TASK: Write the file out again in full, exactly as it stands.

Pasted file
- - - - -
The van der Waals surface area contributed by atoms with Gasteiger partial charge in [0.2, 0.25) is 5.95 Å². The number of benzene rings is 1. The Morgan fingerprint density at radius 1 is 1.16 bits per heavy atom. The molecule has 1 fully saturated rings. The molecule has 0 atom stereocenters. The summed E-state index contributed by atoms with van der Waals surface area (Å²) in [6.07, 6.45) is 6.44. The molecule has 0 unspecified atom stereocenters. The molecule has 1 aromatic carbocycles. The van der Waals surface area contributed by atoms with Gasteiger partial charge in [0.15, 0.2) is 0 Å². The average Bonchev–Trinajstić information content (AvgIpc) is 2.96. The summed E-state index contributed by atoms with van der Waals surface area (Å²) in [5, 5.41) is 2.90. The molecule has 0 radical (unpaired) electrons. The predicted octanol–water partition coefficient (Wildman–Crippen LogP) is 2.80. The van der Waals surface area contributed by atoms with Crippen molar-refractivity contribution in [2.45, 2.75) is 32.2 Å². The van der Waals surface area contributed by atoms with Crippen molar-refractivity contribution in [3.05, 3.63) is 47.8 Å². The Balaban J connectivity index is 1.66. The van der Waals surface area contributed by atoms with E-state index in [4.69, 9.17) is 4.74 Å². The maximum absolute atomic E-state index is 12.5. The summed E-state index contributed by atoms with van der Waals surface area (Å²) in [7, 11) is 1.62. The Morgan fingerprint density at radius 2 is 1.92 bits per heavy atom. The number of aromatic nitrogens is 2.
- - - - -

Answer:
The van der Waals surface area contributed by atoms with Gasteiger partial charge in [0.2, 0.25) is 5.95 Å². The number of benzene rings is 1. The Morgan fingerprint density at radius 1 is 1.16 bits per heavy atom. The molecule has 1 fully saturated rings. The molecule has 0 atom stereocenters. The summed E-state index contributed by atoms with van der Waals surface area (Å²) in [6.07, 6.45) is 6.44. The molecule has 0 unspecified atom stereocenters. The molecule has 1 aromatic carbocycles. The van der Waals surface area contributed by atoms with Gasteiger partial charge in [0.15, 0.2) is 0 Å². The average Bonchev–Trinajstić information content (AvgIpc) is 2.96. The summed E-state index contributed by atoms with van der Waals surface area (Å²) in [5, 5.41) is 2.90. The molecule has 0 radical (unpaired) electrons. The predicted octanol–water partition coefficient (Wildman–Crippen LogP) is 2.80. The van der Waals surface area contributed by atoms with Crippen molar-refractivity contribution in [2.45, 2.75) is 32.2 Å². The van der Waals surface area contributed by atoms with Crippen molar-refractivity contribution in [3.05, 3.63) is 47.8 Å². The Balaban J connectivity index is 1.66. The van der Waals surface area contributed by atoms with E-state index in [4.69, 9.17) is 4.74 Å². The maximum absolute atomic E-state index is 12.5. The summed E-state index contributed by atoms with van der Waals surface area (Å²) in [7, 11) is 1.62. The Morgan fingerprint density at radius 2 is 1.92 bits per heavy atom. The number of aromatic nitrogens is 2.